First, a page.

A popular social networking service used by Chinese people to vent their anger over a deadly July train crash now has more than 200 million users, owner Sina.com said Thursday.
Users of Sina Weibo -- China's answer to Twitter -- sent millions of messages criticising the official response to the disaster, which killed 40 and forced the government to halt the expansion of its high-speed rail programme.
It was credited for prodding China's state-run media into an unusually critical response to the disaster, accusing authorities of ignoring safety concerns in their rush to develop the world's biggest high-speed network.
"Launched less than two years ago, Weibo.com has become an online phenomenon with registered accounts recently surpassing 200 million," Sina.com chief executive Charles Chao said in the company's second-quarter earnings statement.
China -- which has the world's largest online population with 485 million users -- constantly strives to exert its control over the Internet, blocking content it deems politically sensitive as part of a vast censorship system.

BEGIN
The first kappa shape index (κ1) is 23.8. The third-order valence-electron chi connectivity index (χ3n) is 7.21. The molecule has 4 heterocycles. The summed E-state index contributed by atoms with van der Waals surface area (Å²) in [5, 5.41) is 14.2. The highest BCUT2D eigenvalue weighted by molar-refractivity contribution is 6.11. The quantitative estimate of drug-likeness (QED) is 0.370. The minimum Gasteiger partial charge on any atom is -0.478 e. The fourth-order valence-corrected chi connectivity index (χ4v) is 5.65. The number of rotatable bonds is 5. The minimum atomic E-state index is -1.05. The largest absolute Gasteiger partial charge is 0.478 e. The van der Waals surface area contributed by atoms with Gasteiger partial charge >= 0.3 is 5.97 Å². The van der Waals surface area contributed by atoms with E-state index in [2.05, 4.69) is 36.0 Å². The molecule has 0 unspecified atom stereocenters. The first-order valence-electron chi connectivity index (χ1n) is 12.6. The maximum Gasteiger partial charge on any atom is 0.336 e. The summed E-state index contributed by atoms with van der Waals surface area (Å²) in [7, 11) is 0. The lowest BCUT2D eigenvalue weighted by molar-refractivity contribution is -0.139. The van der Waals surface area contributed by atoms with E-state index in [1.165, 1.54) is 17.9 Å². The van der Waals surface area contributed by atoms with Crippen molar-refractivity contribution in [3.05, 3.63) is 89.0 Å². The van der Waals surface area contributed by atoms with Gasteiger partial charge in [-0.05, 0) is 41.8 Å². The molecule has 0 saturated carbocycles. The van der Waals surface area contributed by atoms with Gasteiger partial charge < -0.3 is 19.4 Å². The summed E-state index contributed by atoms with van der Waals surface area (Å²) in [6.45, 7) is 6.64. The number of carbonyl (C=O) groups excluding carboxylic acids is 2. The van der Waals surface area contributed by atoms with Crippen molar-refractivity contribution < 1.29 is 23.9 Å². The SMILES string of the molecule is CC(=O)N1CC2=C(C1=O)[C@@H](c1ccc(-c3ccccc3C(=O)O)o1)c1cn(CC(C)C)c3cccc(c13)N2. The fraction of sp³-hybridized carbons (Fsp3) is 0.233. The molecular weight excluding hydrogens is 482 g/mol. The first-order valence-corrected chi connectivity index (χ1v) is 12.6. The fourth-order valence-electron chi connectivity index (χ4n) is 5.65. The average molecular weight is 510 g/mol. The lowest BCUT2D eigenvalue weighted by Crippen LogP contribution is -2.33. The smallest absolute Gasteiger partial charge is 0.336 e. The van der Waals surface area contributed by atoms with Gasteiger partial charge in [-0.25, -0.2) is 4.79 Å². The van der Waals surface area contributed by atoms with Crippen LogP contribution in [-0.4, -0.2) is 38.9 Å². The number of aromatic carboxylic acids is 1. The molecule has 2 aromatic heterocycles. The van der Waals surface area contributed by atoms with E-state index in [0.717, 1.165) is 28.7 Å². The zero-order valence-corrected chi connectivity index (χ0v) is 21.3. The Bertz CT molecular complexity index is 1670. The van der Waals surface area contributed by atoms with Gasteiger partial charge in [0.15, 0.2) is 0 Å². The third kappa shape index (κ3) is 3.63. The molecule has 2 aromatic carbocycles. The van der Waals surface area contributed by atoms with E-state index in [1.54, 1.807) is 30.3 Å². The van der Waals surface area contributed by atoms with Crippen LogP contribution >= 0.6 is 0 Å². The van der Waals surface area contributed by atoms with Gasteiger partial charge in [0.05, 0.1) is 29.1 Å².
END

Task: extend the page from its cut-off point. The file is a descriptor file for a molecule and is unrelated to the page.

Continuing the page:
But the rise of China's weibos -- microblogs similar to Twitter, which is banned by the communist authorities -- has exposed the difficulty of controlling access to information.
A microblogger living near the accident site in the eastern city of Wenzhou is widely believed to have broken the news of the crash, while millions of others kept up a steady barrage of criticism in the days that followed.
The scale of the response appeared to take authorities by surprise. Shortly after the accident, the People's Daily, the mouthpiece of China's Communist Party, urged officials to use the weibos more to communicate with the public.
Sina Weibo is by far the biggest of the country's social networking sites.
It is China's third most popular website overall after search engine Baidu and QQ.com, an instant messaging service, according to the Internet Society of China.
Sina.com's net income in the second quarter fell to $10 million from $25.2 million in the same period a year earlier. But sales in the period rose 20 percent to $119 million.
Explore further: 'Map spam' puts Google in awkward place